The head of the project, Nuntanee Satiansukpong, explained the manner in which children would be matched with elephants which had compatible personalities in that, for example, hyperactive children could be paired with calm elephants and introverted children with extrovert elephants. Nuntanee also reported that an autistic boy who had never shown any physical affection or verbal communication with his parents had, after therapy, spoken to and hugged them.
Worldwide research has shown that other mammals, particularly horses, dogs and dolphins, can also be of benefit in improving the symptoms of autism.


OPINION: Finally, some answers to a frequently asked question

Elena Edwards
After frequent requests and unanswered pleas, both verbal and in writing, for input from readers as regards their likes, dislikes and opinions about this newspaper, it seems that I have, at last, somewhat of an answer. Not, it must be said, from Mailbag or in a letter to the editor, but from that refuge for frazzled farangs, (and, thankfully, others not so frazzled,) the Thai Visa Chiang Mai Forum. A friend alerted me to the thread; after having read the initial post, (obviously from someone who had not read that week’s paper carefully enough), and having sifted through the predictably negative “fish and chip wrapper” comments, I was amazed to read a critique of the CM Mail which included some seriously valid points. My sincere thanks to its author! However, there were comments made on certain issues which, I feel, might need a brief explanation.
The Chiang Mai Mail is the expat community’s only English language newspaper, and is, as mentioned in the post, a “weekly” rather than a daily which covers a wider range of countrywide news. Therein lies the first problem - we at the sharp end have no idea how many of our readers watch the news, (either in Thai or in English), read the Bangkok Post, etc, or surf the international media pages. We don’t know because no-one tells us! So - given at least 3 days between deadlines and hitting the news stands, it’s possible that some of you might just know more about a particular non-local story’s updates than we did when we placed it! But - it’s also possible that there are many readers who do not follow the news in the above manner for various reasons, and are happy to read it some days after its occurrence.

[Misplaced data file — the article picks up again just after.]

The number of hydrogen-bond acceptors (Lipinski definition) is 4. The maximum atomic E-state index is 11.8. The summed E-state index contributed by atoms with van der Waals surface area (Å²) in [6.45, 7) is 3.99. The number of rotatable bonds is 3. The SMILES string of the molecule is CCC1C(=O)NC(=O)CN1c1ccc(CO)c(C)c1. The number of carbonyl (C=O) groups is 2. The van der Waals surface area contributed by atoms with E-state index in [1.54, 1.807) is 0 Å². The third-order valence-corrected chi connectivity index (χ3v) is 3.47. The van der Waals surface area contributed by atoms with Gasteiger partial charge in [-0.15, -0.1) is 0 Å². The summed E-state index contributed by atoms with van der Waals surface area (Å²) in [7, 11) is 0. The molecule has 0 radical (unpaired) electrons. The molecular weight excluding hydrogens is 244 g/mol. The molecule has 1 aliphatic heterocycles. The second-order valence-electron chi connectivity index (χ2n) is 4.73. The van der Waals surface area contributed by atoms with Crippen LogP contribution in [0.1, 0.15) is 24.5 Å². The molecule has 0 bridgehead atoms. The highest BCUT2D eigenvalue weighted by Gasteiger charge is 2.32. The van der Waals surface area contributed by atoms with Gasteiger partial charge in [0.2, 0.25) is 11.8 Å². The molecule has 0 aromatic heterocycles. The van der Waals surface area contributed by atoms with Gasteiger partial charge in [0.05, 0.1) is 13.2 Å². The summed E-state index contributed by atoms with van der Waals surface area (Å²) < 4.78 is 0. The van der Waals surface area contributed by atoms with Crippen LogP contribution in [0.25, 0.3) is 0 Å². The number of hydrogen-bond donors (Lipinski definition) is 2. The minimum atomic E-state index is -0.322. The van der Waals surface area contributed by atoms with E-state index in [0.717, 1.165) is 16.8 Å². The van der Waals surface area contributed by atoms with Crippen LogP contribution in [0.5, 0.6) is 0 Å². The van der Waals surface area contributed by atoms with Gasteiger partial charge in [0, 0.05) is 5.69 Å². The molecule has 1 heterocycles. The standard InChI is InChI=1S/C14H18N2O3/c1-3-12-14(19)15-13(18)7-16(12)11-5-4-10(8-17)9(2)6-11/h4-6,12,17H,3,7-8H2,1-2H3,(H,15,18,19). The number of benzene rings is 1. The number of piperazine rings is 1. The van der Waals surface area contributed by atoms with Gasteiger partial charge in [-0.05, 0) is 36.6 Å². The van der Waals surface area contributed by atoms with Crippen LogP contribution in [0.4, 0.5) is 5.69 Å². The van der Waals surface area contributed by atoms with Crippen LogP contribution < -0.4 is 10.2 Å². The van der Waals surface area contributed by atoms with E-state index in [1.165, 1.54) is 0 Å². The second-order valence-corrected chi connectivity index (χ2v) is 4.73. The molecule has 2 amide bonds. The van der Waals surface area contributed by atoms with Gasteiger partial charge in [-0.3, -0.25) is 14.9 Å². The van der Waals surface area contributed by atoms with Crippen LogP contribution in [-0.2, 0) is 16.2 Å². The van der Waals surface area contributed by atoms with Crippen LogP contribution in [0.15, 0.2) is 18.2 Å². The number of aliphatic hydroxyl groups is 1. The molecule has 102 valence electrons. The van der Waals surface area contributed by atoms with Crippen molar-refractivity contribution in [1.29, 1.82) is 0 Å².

Secondly - and a very good point - timely and significant local news. This, together with most news from local organisations and other sources is almost always in Thai, as are all press reports, national and local meetings, etc. The team here in Chiang Mai are farang; unfortunately we are not fluent Thai speakers and therefore rely mostly on supplied (not chosen) local news items, often delayed by the need for translation by an outside agency. In other words - we use what we’re sent when we get it! We are, however, looking at ways to improve this aspect. Readers could help - local news is not just about muggings, drugs, floods, etc, it’s also about human interest stories concerning real people and their lives. If you don’t tell us, we won’t know!
We are reporting CMU research and events where possible - yes, it’s important. See this page for an example. Local political news, particularly if connected with the Mayor’s administration, is now being published on a regular basis, as are business stories when available. The author of the Thai Visa post is absolutely right on this - anything which helps farangs to understand local issues and their possible consequences is essential reading. Regular updates on the tourist industry, immigration and economic issues will be forthcoming in future, as will more detailed advance notifications of diverse events of interest. Various economic issues, mostly linked to agriculture and the increase in food prices, have, in fact, been “forthcoming” frequently in the not-too distant past! Pollution issues have also been very well covered. On the lighter side, the comment about occasional “idle chatter” on the Femail page seems a little harsh - we women enjoy “idle chatter” from time to time, and don’t have problems focusing on both serious and trivial issues! Note to the post’s author - sadly, I am unable to trace Edna! Maybe she’ll reappear some day…
The Thai Visa post which prompted this text mentions “last year” several times - I hope its author also noticed that the paper’s moved on from there, albeit slowly. As regards “cut and paste” articles, serious reporting and “filling” the paper, I would like to invite said author to submit a letter to Mailbag stressing these points! And, to any readers who want to submit their views as well - bring ‘em on, I’d love to hear from you. Our vision for the Chiang Mai Mail is for it to inform, entertain and support its readers and for it to become the valid representative and voice of the expat community. I can’t stress too strongly that, for us to achieve this goal, we need your input.